Format

Send to

Choose Destination
Microorganisms. 2019 Nov 22;7(12). pii: E602. doi: 10.3390/microorganisms7120602.

Chlamydiae from Down Under: The Curious Cases of Chlamydial Infections in Australia.

Author information

1
Genecology Research Centre, University of the Sunshine Coast, Sippy Downs 4557, Australia.

Abstract

In Australia, the most researched and perhaps the most successful chlamydial species are the human pathogen Chlamydia trachomatis, animal pathogens Chlamydia pecorum and Chlamydia psittaci. C. trachomatis remains the leading cause of sexually transmitted infections in Australians and trachoma in Australian Indigenous populations. C. pecorum is globally recognised as the infamous koala and widespread livestock pathogen, whilst the avian C. psittaci is emerging as a horse pathogen posing zoonotic risks to humans. Certainly not innocuous, the human infections with Chlamydia pneumoniae seem to be less prevalent that other human chlamydial pathogens (namely C. trachomatis). Interestingly, the complete host range for C. pecorum and C. psittaci remains unknown, and infections by other chlamydial organisms in Australian domesticated and wildlife animals are understudied. Considering that chlamydial organisms can be encountered by either host at the human/animal interface, I review the most recent findings of chlamydial organisms infecting Australians, domesticated animals and native wildlife. Furthermore, I also provide commentary from leading Australian Chlamydia experts on challenges and future directions in the Chlamydia research field.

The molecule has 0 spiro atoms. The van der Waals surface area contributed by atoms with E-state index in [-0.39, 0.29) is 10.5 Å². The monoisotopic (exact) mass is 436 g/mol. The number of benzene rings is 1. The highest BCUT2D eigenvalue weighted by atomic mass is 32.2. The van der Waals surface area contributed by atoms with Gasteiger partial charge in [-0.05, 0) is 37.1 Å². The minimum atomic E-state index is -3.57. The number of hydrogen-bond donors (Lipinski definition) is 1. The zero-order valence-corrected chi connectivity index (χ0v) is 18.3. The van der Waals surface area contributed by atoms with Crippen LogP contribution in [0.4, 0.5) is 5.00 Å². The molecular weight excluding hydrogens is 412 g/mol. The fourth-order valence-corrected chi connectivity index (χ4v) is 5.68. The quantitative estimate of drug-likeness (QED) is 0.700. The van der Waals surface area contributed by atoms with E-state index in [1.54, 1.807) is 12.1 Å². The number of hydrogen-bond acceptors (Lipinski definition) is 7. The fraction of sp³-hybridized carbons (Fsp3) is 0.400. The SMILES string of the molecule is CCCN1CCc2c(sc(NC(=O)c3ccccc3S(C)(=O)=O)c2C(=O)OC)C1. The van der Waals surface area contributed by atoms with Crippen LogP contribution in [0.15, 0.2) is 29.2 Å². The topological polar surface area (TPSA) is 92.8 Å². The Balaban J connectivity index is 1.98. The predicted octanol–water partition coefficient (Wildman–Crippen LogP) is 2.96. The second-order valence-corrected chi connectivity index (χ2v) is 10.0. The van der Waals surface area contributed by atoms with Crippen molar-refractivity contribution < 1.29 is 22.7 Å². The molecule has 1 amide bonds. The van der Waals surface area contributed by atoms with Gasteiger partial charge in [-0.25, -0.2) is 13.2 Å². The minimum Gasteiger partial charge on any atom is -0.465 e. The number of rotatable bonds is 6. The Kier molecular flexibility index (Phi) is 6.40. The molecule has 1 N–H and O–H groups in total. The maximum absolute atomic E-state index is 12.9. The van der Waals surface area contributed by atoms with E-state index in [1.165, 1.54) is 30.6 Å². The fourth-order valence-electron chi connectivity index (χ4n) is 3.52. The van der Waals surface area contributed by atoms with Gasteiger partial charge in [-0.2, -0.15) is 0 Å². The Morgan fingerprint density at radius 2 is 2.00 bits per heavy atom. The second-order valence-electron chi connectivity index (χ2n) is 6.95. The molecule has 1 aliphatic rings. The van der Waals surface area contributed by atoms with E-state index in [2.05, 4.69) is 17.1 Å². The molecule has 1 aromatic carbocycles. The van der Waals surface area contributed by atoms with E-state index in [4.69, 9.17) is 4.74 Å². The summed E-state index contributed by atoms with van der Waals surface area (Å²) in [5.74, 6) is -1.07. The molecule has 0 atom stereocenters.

KEYWORDS:

Australia; Chlamydia pecorum; Chlamydia psittaci; Chlamydia trachomatis; avian infections; chlamydial infections; koala; zoonoses

PMID:
31766703
DOI:
10.3390/microorganisms7120602
Free full text

Supplemental Content

Full text links

Icon for Multidisciplinary Digital Publishing Institute (MDPI)
Loading ...
Support Center